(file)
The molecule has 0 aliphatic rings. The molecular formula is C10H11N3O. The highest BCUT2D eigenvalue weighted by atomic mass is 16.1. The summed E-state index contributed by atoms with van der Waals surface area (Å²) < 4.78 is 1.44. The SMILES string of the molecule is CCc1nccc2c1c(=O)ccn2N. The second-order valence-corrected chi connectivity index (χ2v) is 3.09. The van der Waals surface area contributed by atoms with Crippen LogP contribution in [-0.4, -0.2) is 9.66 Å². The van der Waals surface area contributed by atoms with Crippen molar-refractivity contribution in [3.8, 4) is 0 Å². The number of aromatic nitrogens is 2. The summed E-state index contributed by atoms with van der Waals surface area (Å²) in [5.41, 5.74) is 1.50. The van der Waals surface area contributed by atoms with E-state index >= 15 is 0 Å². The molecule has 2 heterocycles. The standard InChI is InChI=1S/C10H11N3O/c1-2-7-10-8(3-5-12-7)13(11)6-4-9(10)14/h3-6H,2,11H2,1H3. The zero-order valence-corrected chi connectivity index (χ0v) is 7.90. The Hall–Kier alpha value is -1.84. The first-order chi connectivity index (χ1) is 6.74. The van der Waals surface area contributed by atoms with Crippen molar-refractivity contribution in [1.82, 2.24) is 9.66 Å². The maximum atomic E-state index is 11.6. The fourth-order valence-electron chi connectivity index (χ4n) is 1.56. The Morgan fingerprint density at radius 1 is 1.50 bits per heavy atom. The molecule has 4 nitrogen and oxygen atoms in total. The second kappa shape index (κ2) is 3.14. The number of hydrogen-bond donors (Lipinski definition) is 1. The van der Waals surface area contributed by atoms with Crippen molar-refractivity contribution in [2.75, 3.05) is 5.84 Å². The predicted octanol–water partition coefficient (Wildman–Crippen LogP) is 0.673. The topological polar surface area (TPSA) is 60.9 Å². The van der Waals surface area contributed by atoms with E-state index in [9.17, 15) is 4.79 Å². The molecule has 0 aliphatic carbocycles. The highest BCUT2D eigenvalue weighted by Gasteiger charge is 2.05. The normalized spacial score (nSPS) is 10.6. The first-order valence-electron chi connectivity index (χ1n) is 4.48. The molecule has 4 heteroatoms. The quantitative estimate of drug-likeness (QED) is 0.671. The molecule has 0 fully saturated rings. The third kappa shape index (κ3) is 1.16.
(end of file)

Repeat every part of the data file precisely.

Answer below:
The molecule has 0 aliphatic rings. The molecular formula is C10H11N3O. The highest BCUT2D eigenvalue weighted by atomic mass is 16.1. The summed E-state index contributed by atoms with van der Waals surface area (Å²) < 4.78 is 1.44. The SMILES string of the molecule is CCc1nccc2c1c(=O)ccn2N. The second-order valence-corrected chi connectivity index (χ2v) is 3.09. The van der Waals surface area contributed by atoms with Crippen LogP contribution in [-0.4, -0.2) is 9.66 Å². The van der Waals surface area contributed by atoms with Crippen molar-refractivity contribution in [3.8, 4) is 0 Å². The number of aromatic nitrogens is 2. The summed E-state index contributed by atoms with van der Waals surface area (Å²) in [5.41, 5.74) is 1.50. The van der Waals surface area contributed by atoms with E-state index >= 15 is 0 Å². The molecule has 2 heterocycles. The standard InChI is InChI=1S/C10H11N3O/c1-2-7-10-8(3-5-12-7)13(11)6-4-9(10)14/h3-6H,2,11H2,1H3. The zero-order valence-corrected chi connectivity index (χ0v) is 7.90. The Hall–Kier alpha value is -1.84. The first-order chi connectivity index (χ1) is 6.74. The van der Waals surface area contributed by atoms with Crippen molar-refractivity contribution in [1.82, 2.24) is 9.66 Å². The maximum atomic E-state index is 11.6. The fourth-order valence-electron chi connectivity index (χ4n) is 1.56. The Morgan fingerprint density at radius 1 is 1.50 bits per heavy atom. The molecule has 4 nitrogen and oxygen atoms in total. The second kappa shape index (κ2) is 3.14. The number of hydrogen-bond donors (Lipinski definition) is 1. The van der Waals surface area contributed by atoms with Crippen molar-refractivity contribution in [2.75, 3.05) is 5.84 Å². The predicted octanol–water partition coefficient (Wildman–Crippen LogP) is 0.673. The topological polar surface area (TPSA) is 60.9 Å². The van der Waals surface area contributed by atoms with E-state index in [9.17, 15) is 4.79 Å². The molecule has 0 aliphatic carbocycles. The highest BCUT2D eigenvalue weighted by Gasteiger charge is 2.05. The normalized spacial score (nSPS) is 10.6. The first-order valence-electron chi connectivity index (χ1n) is 4.48. The molecule has 4 heteroatoms. The quantitative estimate of drug-likeness (QED) is 0.671. The molecule has 0 fully saturated rings. The third kappa shape index (κ3) is 1.16.